By Nelson A. King

A Trinidadian-born legislator in Florida has been elected lieutenant governor, becoming the first Black to hold the second-in-command position in the Sunshine State.

Jennifer Carroll, 51, a former Republican State Representative in Florida’s Legislature, was elected in the Nov. 2 elections as Republican Gov. Rick Scott’s running mate.

Scott secured a razor-thin victory in his costly campaign for governor Wednesday, after Democrat Alex Sink ended an overnight drama that saw both candidates waiting for results to trickle in from South Florida.

“Jennifer and I are eager to start bringing people together to solve our problems,” said Scott after declaring victory.

“I am honored that Jennifer is the first African-American Republican woman to be part of a statewide ticket in Florida,” he added.

“Jennifer Carroll is the embodiment of the American dream. She came to America as a young girl, decided to serve her country with the United States Navy, pursued a higher education, started a small business, and then was elected the first African-American female Republican in the Florida Legislature,” continued Florida’s new governor.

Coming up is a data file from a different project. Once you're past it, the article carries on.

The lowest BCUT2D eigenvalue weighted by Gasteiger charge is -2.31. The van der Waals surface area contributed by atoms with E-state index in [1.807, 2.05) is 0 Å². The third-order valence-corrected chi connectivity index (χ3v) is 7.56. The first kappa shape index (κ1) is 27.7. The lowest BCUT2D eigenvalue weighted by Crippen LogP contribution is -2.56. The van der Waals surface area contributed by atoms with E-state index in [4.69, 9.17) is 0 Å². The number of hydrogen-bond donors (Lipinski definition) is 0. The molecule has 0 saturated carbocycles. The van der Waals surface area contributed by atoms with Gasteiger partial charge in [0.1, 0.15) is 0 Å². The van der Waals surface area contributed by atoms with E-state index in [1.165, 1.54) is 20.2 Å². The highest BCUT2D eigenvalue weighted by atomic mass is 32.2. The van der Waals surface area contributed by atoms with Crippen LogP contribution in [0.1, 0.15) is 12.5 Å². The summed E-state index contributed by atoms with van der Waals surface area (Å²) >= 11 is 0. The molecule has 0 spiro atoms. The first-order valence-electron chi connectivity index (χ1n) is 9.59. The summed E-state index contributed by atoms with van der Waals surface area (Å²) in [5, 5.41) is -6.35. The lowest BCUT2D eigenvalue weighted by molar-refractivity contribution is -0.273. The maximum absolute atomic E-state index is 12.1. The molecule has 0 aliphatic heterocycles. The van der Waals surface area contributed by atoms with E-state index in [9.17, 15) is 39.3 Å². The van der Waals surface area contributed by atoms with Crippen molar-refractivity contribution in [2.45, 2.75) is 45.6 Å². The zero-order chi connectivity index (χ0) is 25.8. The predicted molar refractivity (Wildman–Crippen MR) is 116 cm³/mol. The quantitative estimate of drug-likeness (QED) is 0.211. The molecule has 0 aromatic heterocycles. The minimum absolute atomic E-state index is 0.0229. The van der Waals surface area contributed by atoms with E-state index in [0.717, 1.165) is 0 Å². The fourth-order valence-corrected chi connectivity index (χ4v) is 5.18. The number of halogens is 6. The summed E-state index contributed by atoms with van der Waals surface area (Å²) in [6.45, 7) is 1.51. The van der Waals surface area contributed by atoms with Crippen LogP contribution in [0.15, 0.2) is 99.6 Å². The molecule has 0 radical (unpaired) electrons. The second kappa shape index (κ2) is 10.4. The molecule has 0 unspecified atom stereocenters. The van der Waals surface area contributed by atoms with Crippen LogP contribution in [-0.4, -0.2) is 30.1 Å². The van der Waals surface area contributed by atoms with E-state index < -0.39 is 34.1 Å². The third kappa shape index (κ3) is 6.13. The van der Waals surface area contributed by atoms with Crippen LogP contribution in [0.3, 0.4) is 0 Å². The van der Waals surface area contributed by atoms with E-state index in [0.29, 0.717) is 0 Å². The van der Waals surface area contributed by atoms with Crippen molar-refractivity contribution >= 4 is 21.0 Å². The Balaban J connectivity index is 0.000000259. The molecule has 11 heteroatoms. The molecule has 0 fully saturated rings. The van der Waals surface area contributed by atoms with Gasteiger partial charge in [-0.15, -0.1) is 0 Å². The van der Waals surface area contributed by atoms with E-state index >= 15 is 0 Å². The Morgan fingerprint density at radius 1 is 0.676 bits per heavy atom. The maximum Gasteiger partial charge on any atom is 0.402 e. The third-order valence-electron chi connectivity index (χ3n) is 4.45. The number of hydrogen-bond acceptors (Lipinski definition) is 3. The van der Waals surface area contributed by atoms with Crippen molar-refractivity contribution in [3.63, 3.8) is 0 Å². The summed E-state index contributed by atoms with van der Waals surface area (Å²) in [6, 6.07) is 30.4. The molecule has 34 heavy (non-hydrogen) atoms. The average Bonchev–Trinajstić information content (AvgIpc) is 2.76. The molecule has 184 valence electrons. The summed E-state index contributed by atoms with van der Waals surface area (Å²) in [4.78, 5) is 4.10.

Carroll, who was born on August 27, 1959, is also a business woman and retired Lieutenant Commander in the United States Navy. She had served as the District 13 Representative in the House of Representatives of the State of Florida.

First elected to the Florida House in a special election in April 2003, Carroll, who was born in Port of Spain, came to the United States at the age of eight.

Two years after graduating from Uniondale High School in New York, she enlisted in the US Navy in 1979.

After serving as an Aviation Machinist Mate (Jet Mechanic), she was selected for Enlisted Commissioning Program. She was commissioned in 1985 and served as an Aviation Maintenance Office until retiring in 1999 as a Lieutenant Commander.

Carroll made two unsuccessful bids for the United States House of Representatives in 2000 and in 2002.

She was elected successively to the Florida House since winning a special election in April 2003, when she became the first black female Republican ever elected to the Florida Legislature.

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